Pro Photo

Review: Think Tank Photos Multimedia Wired Up 20

Meant for multimedia use, this little guy comes in handy as a handbag for travel with surprising space.

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Photo by Marco Ryan

I’ve wanted to do a review of the Think Tank Photo Multimedia Wired Up 20 bag for some time. It’s been out for a while and I’ve been using it since it was released. Before I was using the Wired Up 20 bag, I was using their bag called the Change Up. You can find a complete review of that bag HERE. You can tell from the review of the Change Up that I really liked it, but the Wired Up 20 has pretty much replaced it for me.

The Wired Up 20–like its little sister the Change Up–is considered a belt bag, or as some people call them “bum bags”. It’s a very simple design. The main compartment has a padded insert that you can remove as I do or leave it in to give a little extra protection for lenses that you store inside. I still use the divider that Think Tank provides with the bag. I keep it velcro’d to the wall of the main compartment/pocket so later I can simply pull it out and use it as dividers for my lenses. The bag has two Lycra pockets on each end large enough to store a full liter bottle of water, an external flash or other gear. (fig 1)

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As always, Think Tank pays attention to detail by giving each pocket a drawstring closure so as to not risk losing your water bottle while traveling. The front pocket is simple and contains clear plastic windows for displaying your business card as well as another purpose that I haven’t figured out yet.(fig 2) There’s a padded back pocket and then there is a sleeve on the very back of the bag into which you can stick the two sides of the belt to hide them. This keeps them from getting snagged on things when you’re not using them. At the top of the bag are two D-rings on each side of the handle which are used to connect a shoulder strap. It is this configuration that I use the most. Like the Change Up, I use this bag for traveling and use it like a man’s purse.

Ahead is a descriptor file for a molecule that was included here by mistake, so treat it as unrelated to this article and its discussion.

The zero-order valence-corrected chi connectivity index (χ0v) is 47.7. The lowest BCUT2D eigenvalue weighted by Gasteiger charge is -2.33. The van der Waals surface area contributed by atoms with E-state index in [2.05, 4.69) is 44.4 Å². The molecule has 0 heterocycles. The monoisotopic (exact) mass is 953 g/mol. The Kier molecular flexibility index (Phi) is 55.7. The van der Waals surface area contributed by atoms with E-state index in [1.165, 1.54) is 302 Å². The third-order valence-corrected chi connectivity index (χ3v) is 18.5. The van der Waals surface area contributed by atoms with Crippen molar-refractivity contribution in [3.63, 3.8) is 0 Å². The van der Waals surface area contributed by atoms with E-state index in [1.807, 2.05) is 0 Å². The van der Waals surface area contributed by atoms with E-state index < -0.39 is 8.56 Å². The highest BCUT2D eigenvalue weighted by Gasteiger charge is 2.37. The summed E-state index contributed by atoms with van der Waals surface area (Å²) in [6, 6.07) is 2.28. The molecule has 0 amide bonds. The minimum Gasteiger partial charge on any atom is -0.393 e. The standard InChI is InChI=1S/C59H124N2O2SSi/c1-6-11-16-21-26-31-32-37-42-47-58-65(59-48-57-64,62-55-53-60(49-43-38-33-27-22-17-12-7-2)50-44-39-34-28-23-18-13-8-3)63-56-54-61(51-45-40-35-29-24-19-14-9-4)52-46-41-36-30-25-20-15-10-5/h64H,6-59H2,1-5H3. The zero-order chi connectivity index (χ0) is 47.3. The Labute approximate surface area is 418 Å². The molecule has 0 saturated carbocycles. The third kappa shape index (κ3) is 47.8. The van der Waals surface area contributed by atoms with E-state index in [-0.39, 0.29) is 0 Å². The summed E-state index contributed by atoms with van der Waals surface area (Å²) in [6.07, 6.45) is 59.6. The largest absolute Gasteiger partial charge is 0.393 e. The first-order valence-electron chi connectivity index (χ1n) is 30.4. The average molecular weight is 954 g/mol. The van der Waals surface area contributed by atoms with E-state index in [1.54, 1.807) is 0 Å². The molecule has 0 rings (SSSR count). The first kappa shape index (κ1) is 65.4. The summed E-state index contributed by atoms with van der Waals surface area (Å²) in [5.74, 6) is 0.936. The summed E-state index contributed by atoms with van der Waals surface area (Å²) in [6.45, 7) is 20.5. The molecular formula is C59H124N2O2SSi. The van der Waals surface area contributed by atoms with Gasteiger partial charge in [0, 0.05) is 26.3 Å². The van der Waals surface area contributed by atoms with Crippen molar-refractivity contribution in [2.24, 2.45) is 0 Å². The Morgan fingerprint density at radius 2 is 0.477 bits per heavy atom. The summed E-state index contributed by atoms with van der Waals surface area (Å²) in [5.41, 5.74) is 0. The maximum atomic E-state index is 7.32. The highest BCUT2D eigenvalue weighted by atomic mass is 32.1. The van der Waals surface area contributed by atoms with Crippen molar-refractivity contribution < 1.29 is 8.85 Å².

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Believe it or not, that’s about all there is to this bag, so what makes this bag special? Well for one thing, it’s just the right size to carry my 13 inch MacBook Pro, (fig 3) a book, headphones, passport and other odds and ends that I need while on those long intercontinental flights. The Wired Up is roomy (without the extra padding) but it’s not too big to become unwieldy. Once I arrive at my location I use it for lens storage while shooting.

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These days I shoot using a Black Rapid double strap so I have a camera on each side. (See the main image at the top.) One camera inevitably has my 16-30 mm f/2.8 and the other camera often has either my 50 mm or 85 mm f/1.2 attached to it. I then put my 70-200 mm f/2 .8 in the Wired Up main compartment on one side of the divider and another lens on the other side. (fig 1) In the front of the bag I keep my Sony PMC D-50 digital recorder. (fig 2) Stuck in one of the side pockets is my electro-voice RE 50B microphone and in the other pocket, a water bottle. (fig 4)

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This has pretty much become my standard operational set up. There are all kinds of little holes purposely design for wires to be run through to recording equipment and such. Thus, the name; but I never use them. I use the bag while in transit to carry my computer and other needed items and once I arrive at my location to carry my lenses around my hip while shooting. It works very well for me and replaces the Change Up that I used for the same purpose. The problem with the Change Up, was it was just too small for my computer whereas the Wired Up 20 is the perfect size. While on the plane, I tuck in the belt. While shooting I use both the belt and the shoulder strap in combination. I take the shoulder strap, run it from the front under my arm around to the back, and reconnect the bag. Then I connect the belt. I cinch the shoulder strap just tight enough to take some of the weight off my shoulder but not enough to put extra weight on my spine.

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My use of this bag is typical of what any photographer does with any photo bag. Meaning, a bag is designed for one purpose and inevitably a photographer finds it meets his or her needs in other ways.

The only criticism I have of this bag is I wish its front pocket was designed as an organizer. Of course, this probably defeats the purpose of the bag’s design but even the way it is, I still find this bag extremely handy. It has become my standard bag that I travel with along with my Airport Security (which I also tweaked to fit my needs). A special thanks to Vanna White my daughter Jessie Brandon for being my model in these shots.


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